Partnership sees students gaining hands-on highway experience


Five Māori university students are gaining first-hand experience on one of New Zealand’s largest infrastructure projects thanks to a new partnership between student support programme Pūhoro STEMM Academy and Te Ahu a Turanga: Manawatū Tararua Highway.

The students – who are studying science, social work and arts through Massey University and Victoria University of Wellington – are working on various aspects of the $620 million, 11.5km highway, which will replace the now-closed road through Te Āpiti - Manawatū Gorge.

Waka Kotahi NZ Transport Agency project spokesperson for Te Ahu a Turanga, Grant Kauri, says the interns on the project will receive valuable experience in STEMM (science, technology, engineering and mathematics)-related career pathways, in which Māori make up just 2% of the workforce.

“We share many of the values and intentions of the Pūhoro Academy so we’re happy to provide the students with learning opportunities on the project, while also benefiting from the skills and knowledge they bring to the table.”

Mr Kauri said the partnership was one of the ways the project was creating community outcomes that will extend and last beyond the construction of the road.

“The construction sector in particular needs leaders who can incorporate Mātauranga Māori values into everything they do.

“By providing Māori students with the opportunity to gain hands on experience on a major project like this, we hope we can inspire them to pursue STEMM careers that will benefit the wider community for years to come,” Mr Kauri says.

“Our internship programme is growing rapidly, and we are seeing more Māori interested in entering the STEMM workforce,” said Navarone Watson, Kaihautū Te Urunga Pae at Pūhoro.

“Pūhoro is committed to bridging the gap for rangatahi transitioning from high school into STEMM related studies and on to the workforce, and the opportunity to gain hands-on experience and build industry networks is critical in enabling this.

“Without the shared commitment and vision of our partner organisations, our rangatahi wouldn’t have access to these growth opportunities”, he says.

Saylem Napia, who studies zoology at Massey University, has been working with the project’s ecology team to relocate eels from waterways that have been impacted by construction.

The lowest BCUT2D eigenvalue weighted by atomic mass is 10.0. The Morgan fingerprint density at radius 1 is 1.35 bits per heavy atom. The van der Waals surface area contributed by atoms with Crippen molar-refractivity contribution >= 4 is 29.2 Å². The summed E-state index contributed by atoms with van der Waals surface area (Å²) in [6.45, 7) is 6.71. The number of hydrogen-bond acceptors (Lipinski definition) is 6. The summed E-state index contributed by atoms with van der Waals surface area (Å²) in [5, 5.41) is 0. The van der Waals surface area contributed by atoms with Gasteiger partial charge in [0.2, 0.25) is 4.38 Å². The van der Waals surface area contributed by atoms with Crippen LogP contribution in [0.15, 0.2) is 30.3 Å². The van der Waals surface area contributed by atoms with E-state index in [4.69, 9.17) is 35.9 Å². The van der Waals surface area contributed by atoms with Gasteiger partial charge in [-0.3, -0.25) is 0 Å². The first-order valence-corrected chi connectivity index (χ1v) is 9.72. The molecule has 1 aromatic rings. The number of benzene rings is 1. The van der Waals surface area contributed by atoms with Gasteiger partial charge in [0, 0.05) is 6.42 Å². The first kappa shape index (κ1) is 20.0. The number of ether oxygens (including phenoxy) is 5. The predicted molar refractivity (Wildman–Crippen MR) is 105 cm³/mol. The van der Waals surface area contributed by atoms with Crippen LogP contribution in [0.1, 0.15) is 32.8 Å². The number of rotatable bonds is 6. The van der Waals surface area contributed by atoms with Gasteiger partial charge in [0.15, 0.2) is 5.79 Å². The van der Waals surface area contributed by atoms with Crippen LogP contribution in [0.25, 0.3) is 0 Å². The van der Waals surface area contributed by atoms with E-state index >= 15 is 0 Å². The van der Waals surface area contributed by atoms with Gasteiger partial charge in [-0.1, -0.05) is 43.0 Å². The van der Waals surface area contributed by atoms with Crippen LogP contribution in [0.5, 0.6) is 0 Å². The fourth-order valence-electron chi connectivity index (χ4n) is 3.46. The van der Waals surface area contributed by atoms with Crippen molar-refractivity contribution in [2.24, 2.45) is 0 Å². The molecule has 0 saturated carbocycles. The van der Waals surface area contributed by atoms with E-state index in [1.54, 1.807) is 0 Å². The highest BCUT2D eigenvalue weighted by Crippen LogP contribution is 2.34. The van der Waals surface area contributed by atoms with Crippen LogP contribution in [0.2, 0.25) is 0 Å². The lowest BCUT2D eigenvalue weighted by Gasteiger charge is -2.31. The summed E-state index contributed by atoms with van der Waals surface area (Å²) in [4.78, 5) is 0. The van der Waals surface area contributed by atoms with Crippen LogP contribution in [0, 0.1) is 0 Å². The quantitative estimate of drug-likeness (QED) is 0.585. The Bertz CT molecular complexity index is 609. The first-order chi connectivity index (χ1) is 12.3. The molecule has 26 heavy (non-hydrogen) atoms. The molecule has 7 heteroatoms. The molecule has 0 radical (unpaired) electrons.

"It’s been great to get experience that’s relevant to my course of study. I think this will be good for my CV.

“I feel I’m going to be really well prepared when I leave university with all the hands-on experience I’ve been getting.”

For Sophie Marsden, who’s studying anthropology at Massey University, the internship is helping her develop valuable people skills.

“Whatever I end up doing, I’m sure it will involve working with people. On this project I’ve had such a varied range of experience with a bunch of different teams, which is helping me get better at forming connections.”

As well as working with the environmental, landscaping and lab testing teams, Sophie has also worked with the kaitiaki (guardian) team, who monitor the cultural health of the project and specific sites that are culturally significant to iwi.

Kobi Hopkinson-Clayton, who’s studying social work at Massey University, says her goal for the internship is to be more confident in her work.

“I want to improve incorporating Te Ao Māori into what I do and really embody those values in my work. I feel like my experience at Te Ahu a Turanga has helped me do that.

“I’ve gained better interpersonal skills and I’m much more confident working with people.”

The first intake of five students started in late 2022 and will continue through 2023, with the intention of providing opportunities for more interns across the duration of the project.

For more information about the project, head to

More information about Pūhoro STEMM can be found at link)

About Pūhoro STEMM

Pūhoro was set up in 2016 to improve engagement among Māori in STEMM careers by encouraging and supporting them to become leaders in their fields. STEM commonly stands for science, technology, engineering and mathematics, but Pūhoro added an additional letter for Mātauranga (Māori knowledge), highlighting its emphasis on a by Māori, for Māori, with Māori approach.

Two people using stainless steel equipment to conduct soil and aggregate testing

Pūhoro STEMM interns Ryan Cutler and Sophie Marsden learn how to conduct soil and aggregate testing in Te Ahu a Turanga’s on-site lab.